(1) SCC rejects majority of Dominion Grid Transformation Plan proposal – Case No. PUR-2018-00100
On January 16, the SCC entered a final order on Dominion’s Grid Transformation Plan filing. The Commission rejected the majority of Dominion’s proposed $3 billion plan, finding that Dominion had not proven these investments to be reasonable and prudent. The SCC, for example, held that Dominion’s proposed spending in the following areas was imprudent: (1) AMI deployment, (2) grid hardening, and (3) investments intended to support emerging technologies and facilitate the integration of distributed energy resources. The SCC agreed with environmental and ratepayer advocates that Dominion had not established that the benefits of this spending would outweigh the costs. The Commission, however, did approve about $900 million in spending related to cyber and physical security investments. It is not yet clear how or when the approved costs will be recovered from ratepayers; the statute permits utilities to recover grid transformation investment costs in several ways.
On January 16, Dominion filed the direct testimony of two witnesses asking the SCC to prohibit two customers – Kroger and Harris Teeter – from combining the demand from multiple store accounts in order to purchase generation from a non-utility company. Dominion claims that allowing these customers to shop will harm shareholders and result in fixed costs being shifted to other customer classes. Kroger and Harris Teeter have argued that their request to shop would have a de minimis impact on Dominion’s revenues and total peak load. The companies claim that their request is “in the public interest” because shopping will enable them to reduce their energy costs and better manage energy usage. The companies also argue that shopping customers, by reducing Dominion’s peak load, help to mitigate the need for Dominion to build new gas “peaking” resources. (For background: Virginia law allows customers, in certain circumstances, to combine the demands of multiple accounts in order to reach the statutory demand threshold of 5 megawatts required for shopping. The SCC must find such requests to be “consistent with the public interest.” Shopping customers purchase the generation component of electricity from a competitive supplier, but continue to purchase distribution services from their incumbent utility.)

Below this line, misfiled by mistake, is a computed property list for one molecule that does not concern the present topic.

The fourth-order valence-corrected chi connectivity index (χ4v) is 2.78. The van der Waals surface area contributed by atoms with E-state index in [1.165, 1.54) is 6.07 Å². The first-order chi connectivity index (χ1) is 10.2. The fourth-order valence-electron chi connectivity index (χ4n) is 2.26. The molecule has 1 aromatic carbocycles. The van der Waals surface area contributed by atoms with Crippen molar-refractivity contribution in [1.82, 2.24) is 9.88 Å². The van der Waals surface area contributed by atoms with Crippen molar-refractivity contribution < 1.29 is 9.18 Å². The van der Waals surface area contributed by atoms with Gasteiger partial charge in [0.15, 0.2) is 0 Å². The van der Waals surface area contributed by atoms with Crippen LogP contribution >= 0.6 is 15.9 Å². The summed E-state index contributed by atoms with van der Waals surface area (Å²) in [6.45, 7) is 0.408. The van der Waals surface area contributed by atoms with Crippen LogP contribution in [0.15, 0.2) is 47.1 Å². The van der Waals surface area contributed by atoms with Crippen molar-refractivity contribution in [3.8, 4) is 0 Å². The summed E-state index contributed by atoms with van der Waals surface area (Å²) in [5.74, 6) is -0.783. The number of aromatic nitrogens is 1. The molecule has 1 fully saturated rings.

(3) Procedural schedule set for WGL request to extend and amend conservation and efficiency programs – Case No. PUR-2018-00193
Washington Gas Light (“WGL”) has requested SCC approval to extend and amend its SCC-approved conservation and ratemaking efficiency plan (“CARE Plan”). WGL has proposed to extend several existing programs and add new programs, including weatherization assistance for low-income customers. The proposed CARE plan has three-year budget of $8.5 million. The proposed plan would result in a $4.12 monthly charge for a typical residential customer. The SCC has set a procedural schedule for this case. March 12 is the deadline for parties to intervene in the case and request an evidentiary hearing. Any interested party may also file comments on the application on or before March 12.